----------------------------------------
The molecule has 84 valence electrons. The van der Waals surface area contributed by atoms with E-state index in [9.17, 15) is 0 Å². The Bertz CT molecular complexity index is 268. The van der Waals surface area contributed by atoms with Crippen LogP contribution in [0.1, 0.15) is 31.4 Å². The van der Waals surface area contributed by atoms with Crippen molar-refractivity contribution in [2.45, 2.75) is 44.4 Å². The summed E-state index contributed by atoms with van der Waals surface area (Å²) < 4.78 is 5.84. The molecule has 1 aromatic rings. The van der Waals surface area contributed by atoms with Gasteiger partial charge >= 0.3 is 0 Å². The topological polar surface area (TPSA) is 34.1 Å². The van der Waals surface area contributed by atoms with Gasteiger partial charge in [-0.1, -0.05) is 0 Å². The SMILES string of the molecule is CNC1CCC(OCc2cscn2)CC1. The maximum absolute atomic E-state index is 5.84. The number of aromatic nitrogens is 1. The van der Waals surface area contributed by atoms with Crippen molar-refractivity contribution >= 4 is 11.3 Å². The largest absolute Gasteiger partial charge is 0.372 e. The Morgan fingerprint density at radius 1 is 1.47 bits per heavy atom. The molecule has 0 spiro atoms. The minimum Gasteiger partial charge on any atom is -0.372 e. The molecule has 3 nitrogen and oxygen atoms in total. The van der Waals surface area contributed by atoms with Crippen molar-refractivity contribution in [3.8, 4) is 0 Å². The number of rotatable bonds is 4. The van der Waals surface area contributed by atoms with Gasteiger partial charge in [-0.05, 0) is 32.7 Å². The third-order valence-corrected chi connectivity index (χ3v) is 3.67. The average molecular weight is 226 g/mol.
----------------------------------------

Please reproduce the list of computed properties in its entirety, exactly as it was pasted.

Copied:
The molecule has 84 valence electrons. The van der Waals surface area contributed by atoms with E-state index in [9.17, 15) is 0 Å². The Bertz CT molecular complexity index is 268. The van der Waals surface area contributed by atoms with Crippen LogP contribution in [0.1, 0.15) is 31.4 Å². The van der Waals surface area contributed by atoms with Crippen molar-refractivity contribution in [2.45, 2.75) is 44.4 Å². The summed E-state index contributed by atoms with van der Waals surface area (Å²) < 4.78 is 5.84. The molecule has 1 aromatic rings. The van der Waals surface area contributed by atoms with Gasteiger partial charge >= 0.3 is 0 Å². The topological polar surface area (TPSA) is 34.1 Å². The van der Waals surface area contributed by atoms with Gasteiger partial charge in [-0.1, -0.05) is 0 Å². The SMILES string of the molecule is CNC1CCC(OCc2cscn2)CC1. The maximum absolute atomic E-state index is 5.84. The number of aromatic nitrogens is 1. The van der Waals surface area contributed by atoms with Crippen molar-refractivity contribution >= 4 is 11.3 Å². The largest absolute Gasteiger partial charge is 0.372 e. The Morgan fingerprint density at radius 1 is 1.47 bits per heavy atom. The molecule has 0 spiro atoms. The minimum Gasteiger partial charge on any atom is -0.372 e. The molecule has 3 nitrogen and oxygen atoms in total. The van der Waals surface area contributed by atoms with Crippen molar-refractivity contribution in [3.8, 4) is 0 Å². The number of rotatable bonds is 4. The van der Waals surface area contributed by atoms with Gasteiger partial charge in [-0.05, 0) is 32.7 Å². The third-order valence-corrected chi connectivity index (χ3v) is 3.67. The average molecular weight is 226 g/mol.